Can a Mediterranean diet slow the advance of Alzheimer’s?

August 12, 2016 Providence Health Team

If you stick to a Mediterranean diet rich in fruit, vegetables, olive oil and whole grains, you may delay a decline in your memory and ability to think. You also may delay the onset of Alzheimer’s disease, according to new research.

The new findings build on earlier research that found a healthy Mediterranean diet can help cut the risks of cardiovascular disease, cancer and other diseases. Eighteen previous trials were examined in an effort to track the effects of the diet on cognitive abilities over time.

The authors said their research offers “encouraging evidence” that following a Mediterranean diet can help improve the brain’s ability to think and remember, and keep from developing Alzheimer’s.

They called for continuing research over the next 20 to 30 years, while a large segment of the population ages. Society will benefit if more people adopt a Mediterranean diet, the authors said, because it will improve the quality of life for many and reduce the social and economic burden of dementia.

Guidelines to healthy eating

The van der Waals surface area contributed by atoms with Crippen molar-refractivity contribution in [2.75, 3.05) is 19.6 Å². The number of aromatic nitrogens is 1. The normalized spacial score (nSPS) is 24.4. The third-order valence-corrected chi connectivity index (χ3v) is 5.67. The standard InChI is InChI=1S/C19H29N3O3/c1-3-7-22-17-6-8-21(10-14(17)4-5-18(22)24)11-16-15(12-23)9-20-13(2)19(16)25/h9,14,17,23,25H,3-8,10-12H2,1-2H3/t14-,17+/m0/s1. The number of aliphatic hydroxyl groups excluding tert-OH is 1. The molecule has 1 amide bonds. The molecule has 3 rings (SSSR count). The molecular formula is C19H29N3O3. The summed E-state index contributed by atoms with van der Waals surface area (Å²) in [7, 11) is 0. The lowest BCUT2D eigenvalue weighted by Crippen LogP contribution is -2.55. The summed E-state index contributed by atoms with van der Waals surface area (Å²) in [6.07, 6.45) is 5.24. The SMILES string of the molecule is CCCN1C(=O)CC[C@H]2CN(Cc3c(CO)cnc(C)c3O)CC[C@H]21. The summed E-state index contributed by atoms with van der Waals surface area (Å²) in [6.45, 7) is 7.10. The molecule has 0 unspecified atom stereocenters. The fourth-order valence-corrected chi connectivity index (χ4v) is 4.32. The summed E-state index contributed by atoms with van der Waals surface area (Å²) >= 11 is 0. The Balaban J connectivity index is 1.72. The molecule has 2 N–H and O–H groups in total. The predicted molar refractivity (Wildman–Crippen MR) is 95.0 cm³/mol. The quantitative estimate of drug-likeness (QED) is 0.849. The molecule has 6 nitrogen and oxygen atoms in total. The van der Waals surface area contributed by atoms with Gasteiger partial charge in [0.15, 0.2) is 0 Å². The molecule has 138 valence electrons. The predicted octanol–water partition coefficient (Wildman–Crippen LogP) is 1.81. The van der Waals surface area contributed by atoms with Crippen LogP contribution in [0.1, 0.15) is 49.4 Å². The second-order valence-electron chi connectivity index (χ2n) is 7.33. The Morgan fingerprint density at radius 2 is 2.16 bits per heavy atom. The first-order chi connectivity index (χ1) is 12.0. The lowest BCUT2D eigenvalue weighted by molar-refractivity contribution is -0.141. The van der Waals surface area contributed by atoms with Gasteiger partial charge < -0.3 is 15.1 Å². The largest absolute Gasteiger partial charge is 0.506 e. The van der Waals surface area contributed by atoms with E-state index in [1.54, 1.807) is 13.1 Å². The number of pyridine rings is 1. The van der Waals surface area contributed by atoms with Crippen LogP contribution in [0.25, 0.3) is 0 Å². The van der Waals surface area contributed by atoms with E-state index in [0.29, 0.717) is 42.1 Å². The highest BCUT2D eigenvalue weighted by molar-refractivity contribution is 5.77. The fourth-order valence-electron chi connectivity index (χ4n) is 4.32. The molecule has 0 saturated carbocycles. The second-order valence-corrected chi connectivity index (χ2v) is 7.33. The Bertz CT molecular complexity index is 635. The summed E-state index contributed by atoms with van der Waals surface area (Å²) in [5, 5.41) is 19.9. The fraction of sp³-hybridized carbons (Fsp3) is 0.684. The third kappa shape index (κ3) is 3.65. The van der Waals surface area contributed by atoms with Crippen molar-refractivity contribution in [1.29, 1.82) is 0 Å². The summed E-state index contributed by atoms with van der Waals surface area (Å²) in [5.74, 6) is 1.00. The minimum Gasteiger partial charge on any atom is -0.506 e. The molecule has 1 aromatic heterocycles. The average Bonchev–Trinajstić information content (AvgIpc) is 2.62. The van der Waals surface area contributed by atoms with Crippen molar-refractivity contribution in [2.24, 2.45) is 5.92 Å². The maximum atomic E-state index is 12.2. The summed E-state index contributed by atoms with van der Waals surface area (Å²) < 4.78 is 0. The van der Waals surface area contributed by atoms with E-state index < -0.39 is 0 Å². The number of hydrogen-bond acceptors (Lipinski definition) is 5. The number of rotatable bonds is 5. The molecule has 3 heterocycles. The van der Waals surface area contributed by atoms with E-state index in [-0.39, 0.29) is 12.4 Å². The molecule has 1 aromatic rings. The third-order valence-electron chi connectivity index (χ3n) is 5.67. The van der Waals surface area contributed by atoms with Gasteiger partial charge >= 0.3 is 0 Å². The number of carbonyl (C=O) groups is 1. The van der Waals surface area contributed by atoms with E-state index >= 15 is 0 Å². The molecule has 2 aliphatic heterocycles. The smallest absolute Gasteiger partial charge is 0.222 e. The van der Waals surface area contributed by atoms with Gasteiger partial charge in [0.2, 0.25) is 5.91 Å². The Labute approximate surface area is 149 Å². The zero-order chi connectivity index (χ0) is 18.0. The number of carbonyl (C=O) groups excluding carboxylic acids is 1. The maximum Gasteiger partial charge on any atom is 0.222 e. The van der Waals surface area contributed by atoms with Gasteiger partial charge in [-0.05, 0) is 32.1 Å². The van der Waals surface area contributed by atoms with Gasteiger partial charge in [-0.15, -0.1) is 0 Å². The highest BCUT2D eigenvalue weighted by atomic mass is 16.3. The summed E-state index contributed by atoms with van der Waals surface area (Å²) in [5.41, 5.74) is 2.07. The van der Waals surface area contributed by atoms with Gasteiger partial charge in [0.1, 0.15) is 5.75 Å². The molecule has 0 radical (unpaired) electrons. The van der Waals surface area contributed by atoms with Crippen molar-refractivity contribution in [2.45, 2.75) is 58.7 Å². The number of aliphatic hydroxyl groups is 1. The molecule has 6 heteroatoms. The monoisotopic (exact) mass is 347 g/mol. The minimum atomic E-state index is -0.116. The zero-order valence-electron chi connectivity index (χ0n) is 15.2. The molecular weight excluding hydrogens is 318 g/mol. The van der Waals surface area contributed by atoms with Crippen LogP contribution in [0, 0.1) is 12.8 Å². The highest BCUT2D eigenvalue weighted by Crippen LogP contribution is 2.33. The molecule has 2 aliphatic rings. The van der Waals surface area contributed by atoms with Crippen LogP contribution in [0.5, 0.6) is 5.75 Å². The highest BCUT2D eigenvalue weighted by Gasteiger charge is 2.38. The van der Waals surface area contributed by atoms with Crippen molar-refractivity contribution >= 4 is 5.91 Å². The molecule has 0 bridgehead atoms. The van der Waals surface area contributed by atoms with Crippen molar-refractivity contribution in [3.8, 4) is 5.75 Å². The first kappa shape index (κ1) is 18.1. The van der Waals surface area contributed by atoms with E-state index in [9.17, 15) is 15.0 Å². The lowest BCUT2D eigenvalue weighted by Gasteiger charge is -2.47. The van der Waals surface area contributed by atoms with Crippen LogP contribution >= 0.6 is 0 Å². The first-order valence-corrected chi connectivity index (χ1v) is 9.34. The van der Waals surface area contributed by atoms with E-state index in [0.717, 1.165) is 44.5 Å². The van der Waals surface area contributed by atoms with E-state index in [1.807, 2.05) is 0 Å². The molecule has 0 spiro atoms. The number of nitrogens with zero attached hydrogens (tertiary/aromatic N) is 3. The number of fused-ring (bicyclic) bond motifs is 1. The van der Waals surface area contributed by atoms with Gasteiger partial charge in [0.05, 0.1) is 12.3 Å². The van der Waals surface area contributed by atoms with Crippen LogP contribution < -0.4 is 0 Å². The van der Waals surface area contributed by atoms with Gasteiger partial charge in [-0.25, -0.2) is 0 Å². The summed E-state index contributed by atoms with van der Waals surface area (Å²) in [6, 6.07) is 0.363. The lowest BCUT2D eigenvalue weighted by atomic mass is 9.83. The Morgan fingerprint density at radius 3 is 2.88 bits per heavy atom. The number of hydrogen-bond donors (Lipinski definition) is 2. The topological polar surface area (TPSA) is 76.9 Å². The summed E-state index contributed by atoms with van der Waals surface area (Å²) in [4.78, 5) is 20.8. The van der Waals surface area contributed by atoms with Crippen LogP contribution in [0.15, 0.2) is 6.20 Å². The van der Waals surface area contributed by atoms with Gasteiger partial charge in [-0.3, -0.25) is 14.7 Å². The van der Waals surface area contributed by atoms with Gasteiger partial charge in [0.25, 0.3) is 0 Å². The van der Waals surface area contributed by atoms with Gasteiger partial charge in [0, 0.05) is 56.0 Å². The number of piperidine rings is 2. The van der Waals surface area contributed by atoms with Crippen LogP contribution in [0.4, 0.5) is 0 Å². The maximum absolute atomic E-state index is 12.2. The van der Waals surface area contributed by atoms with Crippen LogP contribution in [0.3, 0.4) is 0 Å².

The so-called Mediterranean diet is not a single formula, but a flexible set of guidelines for healthy eating. It recommends:

  • Eating more fruits, vegetables, whole grains breads and cereals, nuts, beans and seeds
  • Using olive oil as an important source of monounsaturated fats, which don’t raise cholesterol in the way saturated fats do
  • Eating less dairy products
  • For meat-eaters, eat fish and poultry at least twice a week
  • Limiting red meat
  • Drinking wine in moderation

More on the study and nutrition

The study, “Adherence to a Mediterranean-Style Diet and Effects on Cognition in Adults: A Qualitative Evaluation and Systematic Review of Longitudinal and Prospective Trials,” was published in the journal Frontiers in Nutrition.

Here’s what the American Heart Association has to say about the Mediterranean diet.

The National Institutes of Health published a study on the costs and cost-effectiveness of adhering to the Mediterranean diet. It was conducted in response to the shifts away from the diet in many Mediterranean countries that were adapting increasingly to Western diets.

You can find many recipes built on the Mediterranean diet. Here’s a set compiled by the American Diabetes Association.

The Mediterranean diet has long been recognized as being helpful in preventing cardiovascular disease. Providence cardiologist Naji Hamdan, M.D., wrote a piece in 2013 about the health benefits of the diet. He noted that studies had shown such a diet reduced the risk of death by cardiovascular disease by as much as 30 percent.

Providence has many resources related to a healthy diet, including nutritionists, food intake trackers and tips about healthy eating.

Talk to your provider about improving your diet or about any concerns you may have about cognitive decline. A directory of Providence providers is available here.

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